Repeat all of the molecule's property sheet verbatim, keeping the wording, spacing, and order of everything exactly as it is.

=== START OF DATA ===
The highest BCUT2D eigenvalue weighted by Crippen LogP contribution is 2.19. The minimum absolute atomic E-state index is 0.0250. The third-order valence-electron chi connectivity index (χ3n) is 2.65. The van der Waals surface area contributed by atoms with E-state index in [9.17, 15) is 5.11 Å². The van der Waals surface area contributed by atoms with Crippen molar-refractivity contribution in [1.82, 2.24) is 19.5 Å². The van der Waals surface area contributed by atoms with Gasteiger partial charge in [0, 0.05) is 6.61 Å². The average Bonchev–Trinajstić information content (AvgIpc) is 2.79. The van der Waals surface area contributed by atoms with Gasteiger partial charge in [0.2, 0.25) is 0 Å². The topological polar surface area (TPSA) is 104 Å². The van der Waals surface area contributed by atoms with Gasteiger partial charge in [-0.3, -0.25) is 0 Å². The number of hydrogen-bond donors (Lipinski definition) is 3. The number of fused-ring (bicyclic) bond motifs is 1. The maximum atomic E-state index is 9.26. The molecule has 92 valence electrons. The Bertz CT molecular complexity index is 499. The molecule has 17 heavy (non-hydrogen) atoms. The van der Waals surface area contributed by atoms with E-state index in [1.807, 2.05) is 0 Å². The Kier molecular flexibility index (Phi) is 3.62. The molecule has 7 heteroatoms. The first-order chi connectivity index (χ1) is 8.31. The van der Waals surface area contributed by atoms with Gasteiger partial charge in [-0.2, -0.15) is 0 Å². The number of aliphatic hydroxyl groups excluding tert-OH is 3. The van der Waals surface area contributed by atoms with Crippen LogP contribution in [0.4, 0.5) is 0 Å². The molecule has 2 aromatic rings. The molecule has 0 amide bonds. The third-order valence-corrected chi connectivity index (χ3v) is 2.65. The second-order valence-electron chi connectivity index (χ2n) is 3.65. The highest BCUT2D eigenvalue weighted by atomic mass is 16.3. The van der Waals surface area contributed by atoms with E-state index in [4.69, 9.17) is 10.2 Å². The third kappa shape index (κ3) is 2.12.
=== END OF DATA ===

The highest BCUT2D eigenvalue weighted by Crippen LogP contribution is 2.19. The minimum absolute atomic E-state index is 0.0250. The third-order valence-electron chi connectivity index (χ3n) is 2.65. The van der Waals surface area contributed by atoms with E-state index in [9.17, 15) is 5.11 Å². The van der Waals surface area contributed by atoms with Crippen molar-refractivity contribution in [1.82, 2.24) is 19.5 Å². The van der Waals surface area contributed by atoms with Gasteiger partial charge in [0, 0.05) is 6.61 Å². The average Bonchev–Trinajstić information content (AvgIpc) is 2.79. The van der Waals surface area contributed by atoms with Gasteiger partial charge in [0.2, 0.25) is 0 Å². The topological polar surface area (TPSA) is 104 Å². The van der Waals surface area contributed by atoms with Gasteiger partial charge in [-0.3, -0.25) is 0 Å². The number of hydrogen-bond donors (Lipinski definition) is 3. The number of fused-ring (bicyclic) bond motifs is 1. The maximum atomic E-state index is 9.26. The molecule has 92 valence electrons. The Bertz CT molecular complexity index is 499. The molecule has 17 heavy (non-hydrogen) atoms. The van der Waals surface area contributed by atoms with E-state index in [1.807, 2.05) is 0 Å². The Kier molecular flexibility index (Phi) is 3.62. The molecule has 7 heteroatoms. The first-order chi connectivity index (χ1) is 8.31. The van der Waals surface area contributed by atoms with Gasteiger partial charge in [-0.2, -0.15) is 0 Å². The number of aliphatic hydroxyl groups excluding tert-OH is 3. The van der Waals surface area contributed by atoms with Crippen LogP contribution in [0.4, 0.5) is 0 Å². The molecule has 2 aromatic rings. The molecule has 0 amide bonds. The third-order valence-corrected chi connectivity index (χ3v) is 2.65. The second-order valence-electron chi connectivity index (χ2n) is 3.65. The highest BCUT2D eigenvalue weighted by atomic mass is 16.3. The van der Waals surface area contributed by atoms with E-state index in [4.69, 9.17) is 10.2 Å². The third kappa shape index (κ3) is 2.12.